Since 2008, National Aquarium has actively worked to restore a riparian buffer (a bank of water that naturally filters out pollution and prevents erosion) along a section of the Potomac River at Naval Support Facility Indian Head and Stump Neck Annex. This four-year project, which involved 81,268 grasses and 5,902 trees, was a partnership between the National Aquarium, Department of Defense, and Southern Maryland Resource Conservation and Development.
This past November marked the Aquarium’s last volunteer planting event, where we were able to finish the third phase of this cleanup and restoration project.
The project began when the Navy experienced severe erosion along their shoreline, weakening base infrastructure and threatening operations. The Navy proposed a plan and provided funding to reconstruct the shoreline in areas most vulnerable to base activity. The Aquarium was brought on board to lead community-based, hands-on restoration events to vegetate the shoreline.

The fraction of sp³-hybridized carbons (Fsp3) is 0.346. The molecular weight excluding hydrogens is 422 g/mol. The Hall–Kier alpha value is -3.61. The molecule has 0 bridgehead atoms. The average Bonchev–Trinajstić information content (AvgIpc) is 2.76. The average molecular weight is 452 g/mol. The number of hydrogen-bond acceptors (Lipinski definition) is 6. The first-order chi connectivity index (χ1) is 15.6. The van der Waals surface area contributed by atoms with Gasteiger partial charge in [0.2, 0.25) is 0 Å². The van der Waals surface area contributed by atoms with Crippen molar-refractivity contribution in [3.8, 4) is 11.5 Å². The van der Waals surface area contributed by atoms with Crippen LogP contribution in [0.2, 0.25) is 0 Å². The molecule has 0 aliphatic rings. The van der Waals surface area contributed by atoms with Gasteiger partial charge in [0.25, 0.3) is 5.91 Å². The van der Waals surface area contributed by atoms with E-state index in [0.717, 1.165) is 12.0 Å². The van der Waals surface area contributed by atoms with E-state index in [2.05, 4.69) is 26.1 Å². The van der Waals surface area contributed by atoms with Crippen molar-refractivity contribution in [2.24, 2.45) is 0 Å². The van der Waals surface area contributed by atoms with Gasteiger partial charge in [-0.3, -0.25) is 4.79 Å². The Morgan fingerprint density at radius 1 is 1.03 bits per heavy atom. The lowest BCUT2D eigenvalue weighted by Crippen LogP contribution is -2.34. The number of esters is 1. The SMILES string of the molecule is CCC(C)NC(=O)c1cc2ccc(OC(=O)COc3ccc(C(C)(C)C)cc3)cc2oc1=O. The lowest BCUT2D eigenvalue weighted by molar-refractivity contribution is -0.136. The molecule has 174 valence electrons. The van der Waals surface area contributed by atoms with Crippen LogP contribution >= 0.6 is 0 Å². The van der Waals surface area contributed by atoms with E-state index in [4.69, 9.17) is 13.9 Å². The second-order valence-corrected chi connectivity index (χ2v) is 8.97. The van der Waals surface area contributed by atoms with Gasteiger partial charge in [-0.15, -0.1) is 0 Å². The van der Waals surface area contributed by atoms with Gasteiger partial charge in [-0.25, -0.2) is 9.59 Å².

The 15 acres of shoreline were restored with the help of 622 volunteers donating 4,938 hours to the project since 2008! Volunteers included the local community, the Aquarium Conservation Team (ACT!), Maryland Conservation Corps, National Civilian Community Corps, Charles Master Gardeners, and Navy personnel.
Riparian buffers are environmentally critical to providing habitat for local wildlife and improving water quality. The buffer intercepts sediment and nutrients that can lead to what’s known as “dead zones.” The Aquarium has plans to return to NSF Indian Head and Stump Neck Annex to further monitor the success of the project. For more information on this project, please visit aqua.org.